Before the Nov. 16 OU-Baylor football game, an OU LGBTQ activism group released a statement to raise awareness of university policies affecting Baylor’s LGBTQ community.
Baylor students and graduates, as well as LGBTQ activists nationwide, have criticized the university’s policies regarding LGBTQ rights in the past — Baylor refuses to officially recognize LGBTQ student organizations, and some activists have questioned whether the university is in compliance with federal Title IX laws due to treatment of LGBTQ students.
“To allow the rights of one person to be violated puts at risk the rights and liberties of all,” said Trae Havens, a second-year OU law student and president of the LGBTQ advocacy group OUtlaw, in the statement. “These poignant words are etched into the foundation of the OU College of Law, reminding us that every day we must make a commitment to protecting those who need our advocate voice.”
In the statement, Havens said Baylor remains the only school in both the Big 12 and all power-five conferences to “deny equal rights and recognition to queer students.”
Baylor’s official website includes a university “statement on human sexuality,” which explains that the university’s stance on sexuality is derived from biblical beliefs. Baylor's statement also says students are expected not to participate in advocacy groups that promote understandings of sexuality that are “contrary to biblical teaching.”
Havens told The Daily that Baylor has continually denied official recognition of LGBTQ student groups that organize on campus, including Gamma Alpha Upsilon, which Havens said is “a completely underground” student group that holds regular meetings.
“At OU, we are very privileged to experience a welcoming community that is continuously checking our own standards and where we need to grow as far as accepting all types of people and combating hateful behavior,” Havens said. “I think it's super important to emphasize that we are a leading voice in our conference, and we have to take that privilege and do the best that we can with it.”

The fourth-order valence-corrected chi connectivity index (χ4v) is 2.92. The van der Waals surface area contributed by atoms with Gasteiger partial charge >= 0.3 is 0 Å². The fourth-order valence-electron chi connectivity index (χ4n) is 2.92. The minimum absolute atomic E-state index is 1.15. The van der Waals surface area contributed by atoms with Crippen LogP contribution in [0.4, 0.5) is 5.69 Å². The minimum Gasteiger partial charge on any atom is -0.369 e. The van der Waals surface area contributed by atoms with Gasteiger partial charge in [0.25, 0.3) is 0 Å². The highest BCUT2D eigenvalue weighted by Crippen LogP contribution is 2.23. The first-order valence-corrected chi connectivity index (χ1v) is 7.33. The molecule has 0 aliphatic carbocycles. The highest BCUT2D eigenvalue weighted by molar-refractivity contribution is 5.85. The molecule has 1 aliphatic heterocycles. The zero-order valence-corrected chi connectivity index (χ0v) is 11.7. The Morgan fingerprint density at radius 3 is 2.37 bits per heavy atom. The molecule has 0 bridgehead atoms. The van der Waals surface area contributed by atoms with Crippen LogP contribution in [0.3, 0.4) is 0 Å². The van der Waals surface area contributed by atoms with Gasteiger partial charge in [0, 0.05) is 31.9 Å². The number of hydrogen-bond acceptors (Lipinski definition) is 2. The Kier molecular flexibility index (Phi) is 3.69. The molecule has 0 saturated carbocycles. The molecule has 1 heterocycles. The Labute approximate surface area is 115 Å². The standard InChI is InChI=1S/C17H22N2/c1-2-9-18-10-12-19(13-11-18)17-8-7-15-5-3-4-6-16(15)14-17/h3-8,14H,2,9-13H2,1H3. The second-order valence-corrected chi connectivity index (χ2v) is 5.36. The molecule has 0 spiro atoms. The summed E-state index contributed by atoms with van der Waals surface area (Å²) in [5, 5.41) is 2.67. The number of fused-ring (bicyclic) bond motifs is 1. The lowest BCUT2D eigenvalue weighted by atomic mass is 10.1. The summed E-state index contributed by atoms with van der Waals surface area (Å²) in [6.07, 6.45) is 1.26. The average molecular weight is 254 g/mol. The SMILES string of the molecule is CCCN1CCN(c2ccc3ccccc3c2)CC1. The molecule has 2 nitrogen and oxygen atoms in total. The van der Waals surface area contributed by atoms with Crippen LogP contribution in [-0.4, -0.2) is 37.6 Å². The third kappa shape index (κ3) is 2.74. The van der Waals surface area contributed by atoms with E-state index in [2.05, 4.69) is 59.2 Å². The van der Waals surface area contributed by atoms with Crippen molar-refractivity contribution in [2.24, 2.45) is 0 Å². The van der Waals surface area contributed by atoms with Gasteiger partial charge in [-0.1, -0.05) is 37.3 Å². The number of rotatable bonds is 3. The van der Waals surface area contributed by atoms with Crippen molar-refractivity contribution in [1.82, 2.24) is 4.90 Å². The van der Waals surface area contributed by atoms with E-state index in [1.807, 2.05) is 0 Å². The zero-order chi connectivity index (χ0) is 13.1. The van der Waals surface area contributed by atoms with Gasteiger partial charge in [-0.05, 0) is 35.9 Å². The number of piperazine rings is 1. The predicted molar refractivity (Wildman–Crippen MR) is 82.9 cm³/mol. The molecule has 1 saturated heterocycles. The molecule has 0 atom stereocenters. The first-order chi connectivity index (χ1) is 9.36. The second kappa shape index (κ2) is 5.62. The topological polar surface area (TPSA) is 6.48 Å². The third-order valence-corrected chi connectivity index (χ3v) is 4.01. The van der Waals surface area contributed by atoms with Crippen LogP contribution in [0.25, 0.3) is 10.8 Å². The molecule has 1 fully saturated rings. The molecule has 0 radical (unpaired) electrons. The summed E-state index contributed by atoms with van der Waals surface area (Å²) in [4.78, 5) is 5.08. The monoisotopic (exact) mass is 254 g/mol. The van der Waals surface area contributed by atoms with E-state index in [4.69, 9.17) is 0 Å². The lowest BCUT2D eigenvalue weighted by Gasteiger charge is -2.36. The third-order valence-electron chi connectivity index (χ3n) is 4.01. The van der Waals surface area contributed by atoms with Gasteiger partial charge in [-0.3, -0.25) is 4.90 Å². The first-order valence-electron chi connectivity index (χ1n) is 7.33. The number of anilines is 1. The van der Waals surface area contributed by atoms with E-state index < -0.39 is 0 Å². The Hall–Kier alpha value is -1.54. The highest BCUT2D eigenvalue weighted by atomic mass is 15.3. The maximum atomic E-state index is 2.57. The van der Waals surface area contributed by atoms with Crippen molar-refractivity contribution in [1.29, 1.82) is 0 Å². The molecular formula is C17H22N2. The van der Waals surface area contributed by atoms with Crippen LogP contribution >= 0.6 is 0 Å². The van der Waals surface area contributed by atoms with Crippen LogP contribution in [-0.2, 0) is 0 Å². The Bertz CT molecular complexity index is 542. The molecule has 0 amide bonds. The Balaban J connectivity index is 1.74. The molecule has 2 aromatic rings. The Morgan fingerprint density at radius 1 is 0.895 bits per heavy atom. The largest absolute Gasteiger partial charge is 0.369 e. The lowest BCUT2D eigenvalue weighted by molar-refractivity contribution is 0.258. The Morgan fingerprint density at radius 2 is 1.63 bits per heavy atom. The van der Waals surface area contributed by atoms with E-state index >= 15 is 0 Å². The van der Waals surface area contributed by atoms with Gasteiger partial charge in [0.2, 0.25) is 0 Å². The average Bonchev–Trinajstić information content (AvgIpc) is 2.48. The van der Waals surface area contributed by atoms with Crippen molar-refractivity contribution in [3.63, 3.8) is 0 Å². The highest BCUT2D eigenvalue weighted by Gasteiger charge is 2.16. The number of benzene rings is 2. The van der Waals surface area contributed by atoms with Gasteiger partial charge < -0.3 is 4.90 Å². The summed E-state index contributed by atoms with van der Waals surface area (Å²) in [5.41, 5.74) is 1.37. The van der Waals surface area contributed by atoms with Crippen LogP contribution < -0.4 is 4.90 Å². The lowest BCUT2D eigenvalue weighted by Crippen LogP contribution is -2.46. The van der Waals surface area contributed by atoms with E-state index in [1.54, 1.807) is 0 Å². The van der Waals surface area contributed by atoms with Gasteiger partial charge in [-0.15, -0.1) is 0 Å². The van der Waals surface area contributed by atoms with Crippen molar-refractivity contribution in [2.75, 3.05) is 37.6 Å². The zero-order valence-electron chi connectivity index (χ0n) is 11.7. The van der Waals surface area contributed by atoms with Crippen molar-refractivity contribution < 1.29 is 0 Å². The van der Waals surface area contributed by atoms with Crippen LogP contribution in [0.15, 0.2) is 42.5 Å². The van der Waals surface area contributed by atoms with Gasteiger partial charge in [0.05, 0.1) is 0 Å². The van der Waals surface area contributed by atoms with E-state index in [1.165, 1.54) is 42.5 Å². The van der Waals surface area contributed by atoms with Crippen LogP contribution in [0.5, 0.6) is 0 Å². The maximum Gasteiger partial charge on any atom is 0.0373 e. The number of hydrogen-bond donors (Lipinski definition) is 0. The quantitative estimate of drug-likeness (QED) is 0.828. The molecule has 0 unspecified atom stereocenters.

OUtlaw has reached out to students from each Big 12 campus to gather opinions about what students value, Havens said, to petition for the adoption of a conference-wide equity and inclusion statement by the Big 12. The Pac-12 conference’s social outreach program, Pac-12 Impact, could serve as a guide for the Big 12, Havens said.
“If you look at conferences like the Pac-12 — that not only have statements about how they feel about diversity, equity and inclusion, they have a group of students in the Pac-12 specifically dedicated to meet that end,” Havens said. “They use their social media and media sources before sporting events to broadcast, ‘This is who we are, and this is what we stand for as a conference.’”
Havens said Baylor should follow Texas Christian University’s example as another private Christian university for the treatment of their LGBTQ student organizations.
“(Baylor is) a private institution, so they get to set their own standard, but we have other private institutions in the Big 12 that are Christian-affiliated that allow their LGBTQ students to congregate and assemble,” Havens said. “(Baylor is) alone in that aspect.”
Havens hopes to present a preliminary conference inclusion statement to the Big 12, with collaboration from LGBTQ groups from other Big 12 schools, by the end of the current academic year.
“(Baylor is) associated with all of the other schools that are conference who have the opposite views,” Havens said. “So at what point do we pressure the Big 12 to say, ‘You need to tell the world who we are as a conference,' rather than letting some of these views get lost in the void?”